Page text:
This Week's Comment from Network 7 News 

Edition 376 – September 11, 2004.  

 This weeks  was written by AWR's  English Language Service Director, Victor Hulbert.  The full programme can be heard in Real Audio on our web-site.

Judge not?

For a rough translation in your own language click here: Translate now

The last place I expect the Bible to be quoted is on a pro-terrorist website.  And yet, in response to last week’s massacre at a school in Beslan , Russia , we find a website [i] close to the most extreme Chechen commander quoting Matthew 7:2 (NIV)  

For in the same way you judge others, you will be judged, and with the measure you use, it will be measured to you.  

A justification for the slaughter of more than 350 innocent civilians and children?  For the devastation of a school and a community? According to the website, “Yes,” – for that’s but a small number in comparison to the 42,000 Chechen children of school age that the website claims have been killed by what it calls “Russian invaders” or the 250,000 Chechen civilians who have died in the battles between the Chechen rebels and Putin’s forces.  The site maybe fails to mention the 175 years of blood feuding between the two countries – yet that time period in itself demonstrates how difficult a problem it may be to solve.  

Using the Bible to say “you had it coming to you” seems to be very much a misconstruction of Jesus teaching.  The website quotes three texts in the Gospels where Jesus points out the dangers of judging others.  What the site fails to do is point out the context, and outrageous hyperbole of Jesus to “take the plank out your own eye before taking the speck of dust out of your neighbours.  

Of course, that kind of idea would not fit in with terrorism, or war of any kind.  It would make us conciliatory, thinking of others before ourselves – and that is not the way to win.  

However, winning is not necessarily what terrorism is all about.  Lawrence Durrell is a British novelist who spent much of his childhood in the Mediterranean, especially Corfu .  His classic novel, “Bitter Lemons” is an account of the Eoka uprising in Cyprus , under the British. This is what he wrote about the terrorist mindset:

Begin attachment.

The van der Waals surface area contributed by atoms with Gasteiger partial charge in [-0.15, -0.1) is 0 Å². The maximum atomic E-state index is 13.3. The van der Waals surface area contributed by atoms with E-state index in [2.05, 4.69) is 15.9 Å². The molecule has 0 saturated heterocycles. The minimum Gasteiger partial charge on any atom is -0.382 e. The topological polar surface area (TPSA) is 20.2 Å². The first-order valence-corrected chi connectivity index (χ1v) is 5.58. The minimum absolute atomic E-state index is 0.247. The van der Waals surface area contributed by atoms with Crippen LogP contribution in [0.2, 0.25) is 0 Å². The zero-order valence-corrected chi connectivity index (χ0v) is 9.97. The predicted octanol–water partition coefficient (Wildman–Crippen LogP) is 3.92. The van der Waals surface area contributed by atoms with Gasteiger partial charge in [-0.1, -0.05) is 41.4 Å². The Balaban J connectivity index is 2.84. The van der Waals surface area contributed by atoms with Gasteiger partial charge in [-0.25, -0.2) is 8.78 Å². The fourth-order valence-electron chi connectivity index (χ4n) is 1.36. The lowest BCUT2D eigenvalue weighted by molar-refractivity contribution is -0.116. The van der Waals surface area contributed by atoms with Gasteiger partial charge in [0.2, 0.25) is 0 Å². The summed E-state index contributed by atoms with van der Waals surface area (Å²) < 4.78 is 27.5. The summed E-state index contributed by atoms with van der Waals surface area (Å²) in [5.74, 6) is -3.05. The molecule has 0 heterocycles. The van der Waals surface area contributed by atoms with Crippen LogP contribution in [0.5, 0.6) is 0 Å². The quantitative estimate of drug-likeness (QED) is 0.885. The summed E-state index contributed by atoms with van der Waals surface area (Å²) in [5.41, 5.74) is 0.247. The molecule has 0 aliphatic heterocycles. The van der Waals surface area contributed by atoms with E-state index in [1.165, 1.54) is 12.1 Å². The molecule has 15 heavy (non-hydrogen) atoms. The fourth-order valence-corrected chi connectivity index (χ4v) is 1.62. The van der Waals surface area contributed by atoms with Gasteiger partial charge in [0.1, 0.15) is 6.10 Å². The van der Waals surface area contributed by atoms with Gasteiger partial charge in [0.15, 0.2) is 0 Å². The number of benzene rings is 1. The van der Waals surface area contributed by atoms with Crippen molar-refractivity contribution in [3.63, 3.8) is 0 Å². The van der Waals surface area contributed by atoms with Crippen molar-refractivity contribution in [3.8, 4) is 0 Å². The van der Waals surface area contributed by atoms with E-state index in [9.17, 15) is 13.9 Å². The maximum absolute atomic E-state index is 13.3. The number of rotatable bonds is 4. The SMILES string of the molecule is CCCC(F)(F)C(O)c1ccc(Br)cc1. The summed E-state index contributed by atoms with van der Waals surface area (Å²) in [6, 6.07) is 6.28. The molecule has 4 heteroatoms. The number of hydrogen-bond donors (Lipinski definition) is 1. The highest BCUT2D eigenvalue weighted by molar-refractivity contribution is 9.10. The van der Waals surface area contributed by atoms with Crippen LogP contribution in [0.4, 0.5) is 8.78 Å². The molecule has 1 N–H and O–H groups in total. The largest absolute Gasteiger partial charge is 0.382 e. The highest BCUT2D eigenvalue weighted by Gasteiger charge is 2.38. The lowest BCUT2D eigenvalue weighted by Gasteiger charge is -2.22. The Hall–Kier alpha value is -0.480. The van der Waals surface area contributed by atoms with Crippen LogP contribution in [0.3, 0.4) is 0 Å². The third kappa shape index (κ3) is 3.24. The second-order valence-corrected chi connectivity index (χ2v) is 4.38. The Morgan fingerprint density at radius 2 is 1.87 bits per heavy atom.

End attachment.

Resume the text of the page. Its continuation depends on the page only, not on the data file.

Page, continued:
"His primary objective is not battle. It is to bring down upon the community in general a reprisal for his wrongs, in the hope that fury and resentment roused by punishment meted out to the innocent will gradually swell the ranks of those from whom he will draw further recruits."  

That seems a fairly accurate description.  It also means that Presidents and Generals charged with countering terrorism find a hard task on their hands.  How to deal with the terrorist while not feeding hate and resentment amongst the groups the terrorist hopes to recruit from.  

No easy task  -- and while most of us have little option or influence in what action takes place, we do have options on dealing with similar issues in our own lives.  You see, the Bible text quoted by the terrorists was one that really is talking most about living in peace with our neighbours, doing good to those who you might be expected to do harm to, and allowing God to make the final judgements, if and when they are necessary.  

And if you think Jesus doesn’t understand about such things, remember he grew up in a world of oppression by Roman armies, or terrorism from Jewish Zealots, and an atmosphere of distrust in government, local and national.   

It was in that atmosphere of distrust that he spoke these words:

 Luke 6:32-38 (NIV)  

"If you love those who love you, what credit is that to you? Even 'sinners' love those who love them. 33And if you do good to those who are good to you, what credit is that to you? Even 'sinners' do that. 34And if you lend to those from whom you expect repayment, what credit is that to you? Even 'sinners' lend to 'sinners,' expecting to be repaid in full. 35But love your enemies, do good to them, and lend to them without expecting to get anything back. Then your reward will be great, and you will be sons of the Most High, because he is kind to the ungrateful and wicked. 36Be merciful, just as your Father is merciful.

37"Do not judge, and you will not be judged. Do not condemn, and you will not be condemned. Forgive, and you will be forgiven. 38Give, and it will be given to you. A good measure, pressed down, shaken together and running over, will be poured into your lap. For with the measure you use, it will be measured to you."

 That seems almost the opposite of the terrorist manifesto.  It’s hard.  It’s challenging – but if it can work in individual situations then maybe it can work in the world of international terrorism as well.

[i] By the time this went to print the website was no longer on line therefore we reference this article to a secondary source quoting the site.

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